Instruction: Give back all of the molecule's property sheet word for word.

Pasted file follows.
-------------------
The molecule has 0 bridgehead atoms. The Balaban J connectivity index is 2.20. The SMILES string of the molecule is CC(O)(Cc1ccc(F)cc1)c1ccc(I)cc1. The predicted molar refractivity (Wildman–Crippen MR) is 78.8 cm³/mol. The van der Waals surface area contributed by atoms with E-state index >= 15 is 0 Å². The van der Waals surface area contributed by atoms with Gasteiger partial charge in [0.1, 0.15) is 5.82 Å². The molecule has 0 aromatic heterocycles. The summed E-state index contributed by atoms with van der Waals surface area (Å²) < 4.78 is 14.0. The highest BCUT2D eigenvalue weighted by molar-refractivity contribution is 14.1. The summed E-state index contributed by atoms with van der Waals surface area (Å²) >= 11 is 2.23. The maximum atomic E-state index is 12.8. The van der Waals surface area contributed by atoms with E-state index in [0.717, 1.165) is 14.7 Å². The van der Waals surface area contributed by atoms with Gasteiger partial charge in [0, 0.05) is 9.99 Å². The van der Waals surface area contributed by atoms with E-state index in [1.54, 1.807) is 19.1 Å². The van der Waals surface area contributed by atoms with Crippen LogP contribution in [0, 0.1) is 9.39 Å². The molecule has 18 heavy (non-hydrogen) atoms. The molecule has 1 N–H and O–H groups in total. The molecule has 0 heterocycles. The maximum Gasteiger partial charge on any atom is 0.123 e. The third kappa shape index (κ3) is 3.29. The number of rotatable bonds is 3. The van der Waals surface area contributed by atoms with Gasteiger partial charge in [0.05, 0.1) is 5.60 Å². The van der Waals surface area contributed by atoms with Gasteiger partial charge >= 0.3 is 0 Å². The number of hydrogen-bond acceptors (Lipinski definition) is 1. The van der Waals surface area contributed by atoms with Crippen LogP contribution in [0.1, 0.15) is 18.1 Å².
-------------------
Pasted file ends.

The molecule has 0 bridgehead atoms. The Balaban J connectivity index is 2.20. The SMILES string of the molecule is CC(O)(Cc1ccc(F)cc1)c1ccc(I)cc1. The predicted molar refractivity (Wildman–Crippen MR) is 78.8 cm³/mol. The van der Waals surface area contributed by atoms with E-state index >= 15 is 0 Å². The van der Waals surface area contributed by atoms with Gasteiger partial charge in [0.1, 0.15) is 5.82 Å². The molecule has 0 aromatic heterocycles. The summed E-state index contributed by atoms with van der Waals surface area (Å²) < 4.78 is 14.0. The highest BCUT2D eigenvalue weighted by molar-refractivity contribution is 14.1. The summed E-state index contributed by atoms with van der Waals surface area (Å²) >= 11 is 2.23. The maximum atomic E-state index is 12.8. The van der Waals surface area contributed by atoms with E-state index in [0.717, 1.165) is 14.7 Å². The van der Waals surface area contributed by atoms with Gasteiger partial charge in [0, 0.05) is 9.99 Å². The van der Waals surface area contributed by atoms with E-state index in [1.54, 1.807) is 19.1 Å². The van der Waals surface area contributed by atoms with Crippen LogP contribution in [0, 0.1) is 9.39 Å². The molecule has 18 heavy (non-hydrogen) atoms. The molecule has 1 N–H and O–H groups in total. The molecule has 0 heterocycles. The maximum Gasteiger partial charge on any atom is 0.123 e. The third kappa shape index (κ3) is 3.29. The number of rotatable bonds is 3. The van der Waals surface area contributed by atoms with Gasteiger partial charge in [0.05, 0.1) is 5.60 Å². The van der Waals surface area contributed by atoms with Gasteiger partial charge >= 0.3 is 0 Å². The number of hydrogen-bond acceptors (Lipinski definition) is 1. The van der Waals surface area contributed by atoms with Crippen LogP contribution in [0.1, 0.15) is 18.1 Å².